POYEHOLI! – Let’s Go!
The most impressive thing for me was the appearance of the abandoned manned Moon programme with the actual lander that they were going to use. I would show pictures to you but sadly there was a photo ban in the exhibition. When I first saw the LK1 I stopped in stunned silence with shock and awe. That lander looked so primitive, but majestic. It was half the size and less advanced than the Apollo lunar module but powerful in it’s appearance. As I looked up at the viewing port of the vehicle I could sense the spirit of Alexei Leonov staring at me from that cockpit window. Coming into land like he could have done in an impressive piece of kit.
Standing next to the LK1 was Lunokhod 1, the world’s first remotely operated vehicle on another celestial body. Today we think of deep space cars on other planets like the Mars rovers Spirit, Opportunity, Pathfinder and Curiosity. These vehicles were actually built from technology that Russia developed in it’s Moon programme. Lunokhod was a bath tub on wheels controlled from Earth that explored the Moon while America had packed up it’s bags and left the Moon. This ingenious device shows that for everything America failed to achieve Russia had something that they could do better than them. That is just a prime example of the way in which space is great way to preserve the peace and co-operation between the great nations of Earth to ensure the survival of the human race.
On this particular day I had the opportunity to pay homage to the chief designer of the Russian space administration. Sergei Korolov died in 1966 but his daughter Natalya was with her own daughters on that day that I was there. I was introduced to Natalya Korolov by the staff and told her that I was honoured and privileged to meet her. I was a big fan of her father’s work and that he was such an inspiration to me. Later I found myself useful to her friend who was looking for some appropriately sized shirts in the shop. I came in handy very useful that time round.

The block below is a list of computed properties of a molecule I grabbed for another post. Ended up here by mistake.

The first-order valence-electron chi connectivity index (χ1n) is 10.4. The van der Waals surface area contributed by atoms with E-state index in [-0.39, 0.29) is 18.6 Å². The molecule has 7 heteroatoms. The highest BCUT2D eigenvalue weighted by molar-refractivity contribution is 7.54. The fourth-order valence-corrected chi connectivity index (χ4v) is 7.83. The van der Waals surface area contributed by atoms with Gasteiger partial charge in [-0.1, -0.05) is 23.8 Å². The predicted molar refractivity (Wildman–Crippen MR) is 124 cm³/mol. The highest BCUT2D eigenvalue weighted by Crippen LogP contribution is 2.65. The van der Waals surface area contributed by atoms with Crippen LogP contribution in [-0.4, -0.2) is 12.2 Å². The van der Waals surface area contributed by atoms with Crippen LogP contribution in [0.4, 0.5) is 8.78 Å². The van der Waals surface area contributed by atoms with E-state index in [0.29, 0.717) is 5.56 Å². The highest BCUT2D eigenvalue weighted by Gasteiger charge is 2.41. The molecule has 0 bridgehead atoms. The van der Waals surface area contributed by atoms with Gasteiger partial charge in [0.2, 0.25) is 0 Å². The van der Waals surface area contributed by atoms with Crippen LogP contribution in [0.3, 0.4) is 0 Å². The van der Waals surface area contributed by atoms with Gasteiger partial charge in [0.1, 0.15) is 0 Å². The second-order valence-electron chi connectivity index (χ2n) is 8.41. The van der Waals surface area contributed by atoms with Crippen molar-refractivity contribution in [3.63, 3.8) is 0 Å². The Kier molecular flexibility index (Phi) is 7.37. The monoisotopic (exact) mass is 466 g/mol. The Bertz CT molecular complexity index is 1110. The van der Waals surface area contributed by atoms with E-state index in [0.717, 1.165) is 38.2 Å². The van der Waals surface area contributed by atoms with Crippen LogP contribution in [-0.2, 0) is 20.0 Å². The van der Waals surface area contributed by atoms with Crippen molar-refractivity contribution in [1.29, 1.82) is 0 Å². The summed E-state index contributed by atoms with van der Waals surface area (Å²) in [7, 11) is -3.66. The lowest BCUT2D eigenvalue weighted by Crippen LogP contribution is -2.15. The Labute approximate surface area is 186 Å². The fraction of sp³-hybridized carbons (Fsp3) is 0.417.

The Outpost Gallery was very impressive. It showed off some of the fashionable engineering solutions to space science. There was a collection of garments worn by the cosmonauts and the spacesuits they wore. Although less technically advanced they will come in handy when the exploration of Mars comes along in the next 20 – 30 years from now. Russian spacesuits were designed for long term use on the space stations that they built to remedy their failures from the Moon programme. They also became a force to be reckoned with NASA and America started to build a space station of their own, which eventually become the International Space Station.
This is probably the finest special exhibition that I have seen at the Science Museum. It was one of the best which I had to see. It was a once in a lifetime opportunity. This is not to be missed and it runs until March 2016. So get going and see if your fancy a cosmonaut yourself.